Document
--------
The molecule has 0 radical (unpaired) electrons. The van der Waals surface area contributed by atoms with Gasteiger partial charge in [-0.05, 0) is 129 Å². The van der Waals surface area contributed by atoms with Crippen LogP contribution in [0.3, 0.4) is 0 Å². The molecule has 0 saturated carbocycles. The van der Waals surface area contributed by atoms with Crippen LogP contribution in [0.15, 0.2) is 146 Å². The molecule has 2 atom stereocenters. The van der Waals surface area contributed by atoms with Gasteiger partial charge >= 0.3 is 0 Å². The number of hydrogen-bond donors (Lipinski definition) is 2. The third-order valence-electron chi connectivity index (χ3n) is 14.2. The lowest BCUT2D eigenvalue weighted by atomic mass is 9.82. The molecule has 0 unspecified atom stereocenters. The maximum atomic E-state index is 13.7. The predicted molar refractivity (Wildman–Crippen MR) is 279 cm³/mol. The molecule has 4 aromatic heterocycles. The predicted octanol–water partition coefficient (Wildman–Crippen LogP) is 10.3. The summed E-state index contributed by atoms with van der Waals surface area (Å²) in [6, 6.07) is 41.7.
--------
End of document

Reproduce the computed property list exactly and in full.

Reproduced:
The molecule has 0 radical (unpaired) electrons. The van der Waals surface area contributed by atoms with Gasteiger partial charge in [-0.05, 0) is 129 Å². The van der Waals surface area contributed by atoms with Crippen LogP contribution in [0.3, 0.4) is 0 Å². The molecule has 0 saturated carbocycles. The van der Waals surface area contributed by atoms with Crippen LogP contribution in [0.15, 0.2) is 146 Å². The molecule has 2 atom stereocenters. The van der Waals surface area contributed by atoms with Gasteiger partial charge >= 0.3 is 0 Å². The number of hydrogen-bond donors (Lipinski definition) is 2. The third-order valence-electron chi connectivity index (χ3n) is 14.2. The lowest BCUT2D eigenvalue weighted by atomic mass is 9.82. The molecule has 0 unspecified atom stereocenters. The maximum atomic E-state index is 13.7. The predicted molar refractivity (Wildman–Crippen MR) is 279 cm³/mol. The molecule has 4 aromatic heterocycles. The predicted octanol–water partition coefficient (Wildman–Crippen LogP) is 10.3. The summed E-state index contributed by atoms with van der Waals surface area (Å²) in [6, 6.07) is 41.7.